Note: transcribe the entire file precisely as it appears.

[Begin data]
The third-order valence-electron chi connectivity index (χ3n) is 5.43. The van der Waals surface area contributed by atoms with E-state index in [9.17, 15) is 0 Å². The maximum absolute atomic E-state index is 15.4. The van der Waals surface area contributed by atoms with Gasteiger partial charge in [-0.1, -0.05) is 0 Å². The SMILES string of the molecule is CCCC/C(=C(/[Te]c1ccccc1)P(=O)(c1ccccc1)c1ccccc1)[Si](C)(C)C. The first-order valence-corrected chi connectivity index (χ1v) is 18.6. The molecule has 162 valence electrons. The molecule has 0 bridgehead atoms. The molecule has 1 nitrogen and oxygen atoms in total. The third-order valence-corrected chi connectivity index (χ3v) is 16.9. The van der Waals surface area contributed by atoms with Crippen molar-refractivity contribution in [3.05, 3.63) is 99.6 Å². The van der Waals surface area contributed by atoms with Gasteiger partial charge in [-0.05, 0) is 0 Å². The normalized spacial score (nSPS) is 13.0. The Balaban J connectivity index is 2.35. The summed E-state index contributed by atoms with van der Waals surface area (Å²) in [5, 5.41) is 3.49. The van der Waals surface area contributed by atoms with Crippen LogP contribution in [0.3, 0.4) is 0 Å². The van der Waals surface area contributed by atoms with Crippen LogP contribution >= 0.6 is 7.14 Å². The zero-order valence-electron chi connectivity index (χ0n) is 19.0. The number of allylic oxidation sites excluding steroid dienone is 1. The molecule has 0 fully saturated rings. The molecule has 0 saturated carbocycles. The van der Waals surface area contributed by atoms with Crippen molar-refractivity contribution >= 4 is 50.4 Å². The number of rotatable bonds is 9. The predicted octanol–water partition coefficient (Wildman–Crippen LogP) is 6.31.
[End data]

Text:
The third-order valence-electron chi connectivity index (χ3n) is 5.43. The van der Waals surface area contributed by atoms with E-state index in [9.17, 15) is 0 Å². The maximum absolute atomic E-state index is 15.4. The van der Waals surface area contributed by atoms with Gasteiger partial charge in [-0.1, -0.05) is 0 Å². The SMILES string of the molecule is CCCC/C(=C(/[Te]c1ccccc1)P(=O)(c1ccccc1)c1ccccc1)[Si](C)(C)C. The first-order valence-corrected chi connectivity index (χ1v) is 18.6. The molecule has 162 valence electrons. The molecule has 0 bridgehead atoms. The molecule has 1 nitrogen and oxygen atoms in total. The third-order valence-corrected chi connectivity index (χ3v) is 16.9. The van der Waals surface area contributed by atoms with Crippen molar-refractivity contribution in [3.05, 3.63) is 99.6 Å². The van der Waals surface area contributed by atoms with Gasteiger partial charge in [-0.05, 0) is 0 Å². The normalized spacial score (nSPS) is 13.0. The Balaban J connectivity index is 2.35. The summed E-state index contributed by atoms with van der Waals surface area (Å²) in [5, 5.41) is 3.49. The van der Waals surface area contributed by atoms with Crippen LogP contribution in [0.3, 0.4) is 0 Å². The van der Waals surface area contributed by atoms with Crippen LogP contribution >= 0.6 is 7.14 Å². The zero-order valence-electron chi connectivity index (χ0n) is 19.0. The number of allylic oxidation sites excluding steroid dienone is 1. The molecule has 0 fully saturated rings. The molecule has 0 saturated carbocycles. The van der Waals surface area contributed by atoms with Crippen molar-refractivity contribution >= 4 is 50.4 Å². The number of rotatable bonds is 9. The predicted octanol–water partition coefficient (Wildman–Crippen LogP) is 6.31.